Sec. 32, he said, “has been a bedrock principle of tax law for over a century because the public policy it effectuates is fundamental to the continued operation of our state” because tax revenues are its “lifeblood.”
The jurist wrote:
“Because plaintiff has not paid the full amount of the sales tax he disputes, his declaratory relief claims are barred by section 32. Through his declaratory relief claims, plaintiff seeks a declaration that the Policy and the Regulation are ‘illegal’ and ‘unconstitutional.’ Because, as plaintiff elsewhere alleges, the outstanding tax assessment against him rests exclusively upon the validity of the Policy and the Regulation, a declaration that the Policy and the Regulation are ‘illegal’ and ‘unconstitutional’ would invalidate them and negate the sole basis of his outstanding and unpaid tax assessment. In short, the net result or effect of plaintiffs declaratory relief claims is to absolve him of tax liability.”
“What is more, the net result or effect of plaintiffs lawsuit does not go away just because he has also alleged that he is a member of the public with a general interest in making sure that the government stays within the lines of its constitutional authority and that he is an officer of a different closely held corporation to which the Policy or Regulation might be applied in the future should both he and that corporation refuse to pay sales tax. Were we to conclude otherwise, taxpayers with outstanding tax assessments could effortlessly evade section 32’s ‘pay first’ rule by alleging that they are also members of the public. Given that this would be true in nearly every case, section 32 would become a dead letter.”
When the Pacific Motor case, relied upon by Draper, was decided by the First District’s Div. One 48 years ago, the authorization for declaratory relief actions contesting regulations now in §11350 was contained in §11440. The issue was whether an action to declare an administrative tax regulation invalid was barred by Revenue and Taxation Code §10276 (now §19381), which said:
“No injunction or writ of mandate or other legal or equitable process shall issue in any suit, action, or proceeding in any court against this State or against any officer of the State to prevent or enjoin the collection under this part of any license tax or other amounts sought to be collected by the board.”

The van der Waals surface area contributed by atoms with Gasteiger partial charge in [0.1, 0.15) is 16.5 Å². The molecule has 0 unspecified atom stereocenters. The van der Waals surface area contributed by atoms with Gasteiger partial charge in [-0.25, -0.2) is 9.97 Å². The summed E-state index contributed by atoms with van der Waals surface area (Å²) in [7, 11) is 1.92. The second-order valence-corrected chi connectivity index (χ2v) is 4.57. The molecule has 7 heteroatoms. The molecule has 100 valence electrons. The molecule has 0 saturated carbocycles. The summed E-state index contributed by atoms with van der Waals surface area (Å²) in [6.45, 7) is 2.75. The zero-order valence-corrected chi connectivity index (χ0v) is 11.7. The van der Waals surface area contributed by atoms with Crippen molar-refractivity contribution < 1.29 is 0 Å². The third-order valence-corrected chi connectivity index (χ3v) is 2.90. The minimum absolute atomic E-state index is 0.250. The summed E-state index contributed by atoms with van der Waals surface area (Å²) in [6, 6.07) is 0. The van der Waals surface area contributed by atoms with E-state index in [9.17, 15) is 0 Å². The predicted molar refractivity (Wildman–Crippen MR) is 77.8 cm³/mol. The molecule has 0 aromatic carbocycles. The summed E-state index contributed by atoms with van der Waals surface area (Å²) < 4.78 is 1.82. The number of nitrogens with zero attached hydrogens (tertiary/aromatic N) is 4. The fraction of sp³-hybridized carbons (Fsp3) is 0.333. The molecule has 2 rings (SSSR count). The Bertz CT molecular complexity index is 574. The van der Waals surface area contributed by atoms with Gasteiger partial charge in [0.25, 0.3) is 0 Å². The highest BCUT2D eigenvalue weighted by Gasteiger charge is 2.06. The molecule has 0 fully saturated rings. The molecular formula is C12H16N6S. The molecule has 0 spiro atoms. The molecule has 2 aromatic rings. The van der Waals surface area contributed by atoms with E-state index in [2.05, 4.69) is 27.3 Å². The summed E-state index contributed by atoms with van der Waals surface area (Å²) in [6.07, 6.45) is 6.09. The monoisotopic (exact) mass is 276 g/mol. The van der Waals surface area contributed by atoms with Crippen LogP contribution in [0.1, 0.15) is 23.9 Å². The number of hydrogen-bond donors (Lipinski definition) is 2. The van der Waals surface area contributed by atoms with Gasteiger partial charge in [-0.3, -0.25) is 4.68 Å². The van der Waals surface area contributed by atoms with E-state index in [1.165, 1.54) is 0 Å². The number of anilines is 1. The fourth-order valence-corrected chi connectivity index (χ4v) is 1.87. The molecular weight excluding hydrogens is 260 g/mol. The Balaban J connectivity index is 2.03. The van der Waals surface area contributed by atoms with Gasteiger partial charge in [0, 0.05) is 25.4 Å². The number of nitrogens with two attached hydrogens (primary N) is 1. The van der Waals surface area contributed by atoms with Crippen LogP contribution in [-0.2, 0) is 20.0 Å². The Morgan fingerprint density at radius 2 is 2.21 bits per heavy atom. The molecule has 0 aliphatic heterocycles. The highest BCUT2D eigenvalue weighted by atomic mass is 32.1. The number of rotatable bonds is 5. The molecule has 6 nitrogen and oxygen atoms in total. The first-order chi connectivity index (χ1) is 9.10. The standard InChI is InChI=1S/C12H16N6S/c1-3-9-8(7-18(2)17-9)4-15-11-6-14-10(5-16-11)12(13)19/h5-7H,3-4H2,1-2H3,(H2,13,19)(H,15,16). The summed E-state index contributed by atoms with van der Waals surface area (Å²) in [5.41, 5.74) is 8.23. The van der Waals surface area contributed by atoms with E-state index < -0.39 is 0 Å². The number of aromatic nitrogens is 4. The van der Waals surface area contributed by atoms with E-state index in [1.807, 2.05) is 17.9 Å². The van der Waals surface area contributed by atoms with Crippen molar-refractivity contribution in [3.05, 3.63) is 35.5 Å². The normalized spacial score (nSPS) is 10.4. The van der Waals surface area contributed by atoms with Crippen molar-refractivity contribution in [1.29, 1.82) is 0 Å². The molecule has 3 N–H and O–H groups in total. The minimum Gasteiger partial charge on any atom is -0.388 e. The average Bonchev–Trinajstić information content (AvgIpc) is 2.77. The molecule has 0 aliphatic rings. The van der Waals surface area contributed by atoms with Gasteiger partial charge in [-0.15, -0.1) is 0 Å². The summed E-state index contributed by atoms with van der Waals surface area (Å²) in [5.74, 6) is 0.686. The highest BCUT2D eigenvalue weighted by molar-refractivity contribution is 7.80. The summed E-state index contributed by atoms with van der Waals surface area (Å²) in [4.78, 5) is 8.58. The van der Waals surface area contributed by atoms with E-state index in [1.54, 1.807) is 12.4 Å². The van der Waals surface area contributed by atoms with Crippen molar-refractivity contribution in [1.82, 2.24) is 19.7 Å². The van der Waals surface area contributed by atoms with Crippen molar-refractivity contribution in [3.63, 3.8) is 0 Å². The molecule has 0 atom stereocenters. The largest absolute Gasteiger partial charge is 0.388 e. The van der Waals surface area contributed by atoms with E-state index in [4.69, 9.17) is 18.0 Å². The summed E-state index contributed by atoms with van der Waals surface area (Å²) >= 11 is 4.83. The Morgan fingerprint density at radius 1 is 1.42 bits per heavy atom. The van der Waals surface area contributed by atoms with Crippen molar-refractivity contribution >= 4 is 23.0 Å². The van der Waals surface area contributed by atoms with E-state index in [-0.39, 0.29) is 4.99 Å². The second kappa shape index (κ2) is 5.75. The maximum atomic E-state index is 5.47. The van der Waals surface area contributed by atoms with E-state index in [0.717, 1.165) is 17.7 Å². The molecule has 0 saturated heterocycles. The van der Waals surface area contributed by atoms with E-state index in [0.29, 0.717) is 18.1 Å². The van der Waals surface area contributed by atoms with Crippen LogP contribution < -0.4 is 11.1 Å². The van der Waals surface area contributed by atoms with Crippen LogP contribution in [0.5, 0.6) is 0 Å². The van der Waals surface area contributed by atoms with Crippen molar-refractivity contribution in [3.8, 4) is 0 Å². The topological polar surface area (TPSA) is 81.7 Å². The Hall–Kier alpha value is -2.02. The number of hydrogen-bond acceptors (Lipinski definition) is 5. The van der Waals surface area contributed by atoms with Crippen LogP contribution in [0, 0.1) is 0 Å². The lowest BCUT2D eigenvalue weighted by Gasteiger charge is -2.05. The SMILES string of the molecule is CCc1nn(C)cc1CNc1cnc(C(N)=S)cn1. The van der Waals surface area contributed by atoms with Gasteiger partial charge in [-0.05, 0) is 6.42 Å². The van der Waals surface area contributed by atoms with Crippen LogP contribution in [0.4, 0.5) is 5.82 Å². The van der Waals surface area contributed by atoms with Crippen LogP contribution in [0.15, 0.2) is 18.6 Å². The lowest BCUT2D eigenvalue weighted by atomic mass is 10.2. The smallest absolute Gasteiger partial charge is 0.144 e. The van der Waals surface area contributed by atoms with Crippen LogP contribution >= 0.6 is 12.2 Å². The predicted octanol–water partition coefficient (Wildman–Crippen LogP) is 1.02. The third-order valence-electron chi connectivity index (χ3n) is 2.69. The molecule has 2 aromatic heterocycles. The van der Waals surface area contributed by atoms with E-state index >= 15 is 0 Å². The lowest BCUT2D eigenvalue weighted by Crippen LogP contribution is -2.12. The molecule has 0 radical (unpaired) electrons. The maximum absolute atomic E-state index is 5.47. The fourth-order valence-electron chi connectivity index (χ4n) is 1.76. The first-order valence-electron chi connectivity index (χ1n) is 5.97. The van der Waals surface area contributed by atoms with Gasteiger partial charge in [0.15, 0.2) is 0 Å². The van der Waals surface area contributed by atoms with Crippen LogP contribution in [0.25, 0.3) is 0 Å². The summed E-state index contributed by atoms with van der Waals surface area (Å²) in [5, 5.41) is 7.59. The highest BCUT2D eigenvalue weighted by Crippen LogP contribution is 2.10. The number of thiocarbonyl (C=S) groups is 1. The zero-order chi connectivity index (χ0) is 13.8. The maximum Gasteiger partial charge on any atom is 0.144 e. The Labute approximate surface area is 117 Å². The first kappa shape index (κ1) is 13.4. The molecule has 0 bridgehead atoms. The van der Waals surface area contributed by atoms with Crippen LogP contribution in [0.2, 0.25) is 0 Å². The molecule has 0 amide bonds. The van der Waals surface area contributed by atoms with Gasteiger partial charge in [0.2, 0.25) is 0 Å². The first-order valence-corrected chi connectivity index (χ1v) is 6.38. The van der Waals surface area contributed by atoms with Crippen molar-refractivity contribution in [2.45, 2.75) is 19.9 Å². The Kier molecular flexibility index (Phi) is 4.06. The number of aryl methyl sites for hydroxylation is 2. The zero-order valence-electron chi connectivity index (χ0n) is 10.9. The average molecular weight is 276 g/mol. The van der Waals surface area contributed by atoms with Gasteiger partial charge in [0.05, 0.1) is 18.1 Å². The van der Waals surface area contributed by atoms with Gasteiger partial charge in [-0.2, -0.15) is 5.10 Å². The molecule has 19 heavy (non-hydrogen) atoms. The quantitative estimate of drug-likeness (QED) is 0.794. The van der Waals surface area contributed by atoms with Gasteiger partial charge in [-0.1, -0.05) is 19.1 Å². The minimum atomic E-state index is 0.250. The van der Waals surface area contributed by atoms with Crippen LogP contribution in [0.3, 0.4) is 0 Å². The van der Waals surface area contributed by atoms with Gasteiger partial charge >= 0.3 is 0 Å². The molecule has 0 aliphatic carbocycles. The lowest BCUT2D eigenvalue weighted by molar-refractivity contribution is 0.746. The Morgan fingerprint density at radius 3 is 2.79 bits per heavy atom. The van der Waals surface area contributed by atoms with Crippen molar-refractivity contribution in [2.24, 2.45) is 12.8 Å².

The appeals court pointed out that the Government Code provision permitted a challenge to “any regulation,” observing that “there would seem to be no logical reason for such an exception, for the need of certainty as to the validity of tax regulations is equally strong,” and concluding that “both statutes may reasonably be given effect without doing violence to either.”
Hoffstadt said in yesterday’s opinion:
“Although the language from Pacific Motor could be read expansively to create an exemption from section 32’s ‘pay first’ requirement, there is good reason not to read it so broadly—namely, (1) because Pacific Motor at no point indicated that the plaintiff in that case had any outstanding and unpaid tax assessment, and (2) because Pacific Motor itself narrowed the scope of its holding when it elsewhere ruled that a ‘tax regulation’s validity’ may be ‘determined’ in a declaratory relief claim ‘so long as the tax collector is not hindered in his duties thereby’(…italics added). In its proper context, it is difficult to read Pacific Motor as authorizing declaratory relief claims—such as those with the net result or effect of invalidating outstanding tax assessments— that do hinder tax collection.”
The case is California Department of Tax and Fee Administration v. Superior Court (Kintner), 2020 S.O.S. 2268.
Woodland Hills attorney Mark Bernsley represented Kintner and the Office of Attorney General acted for the department.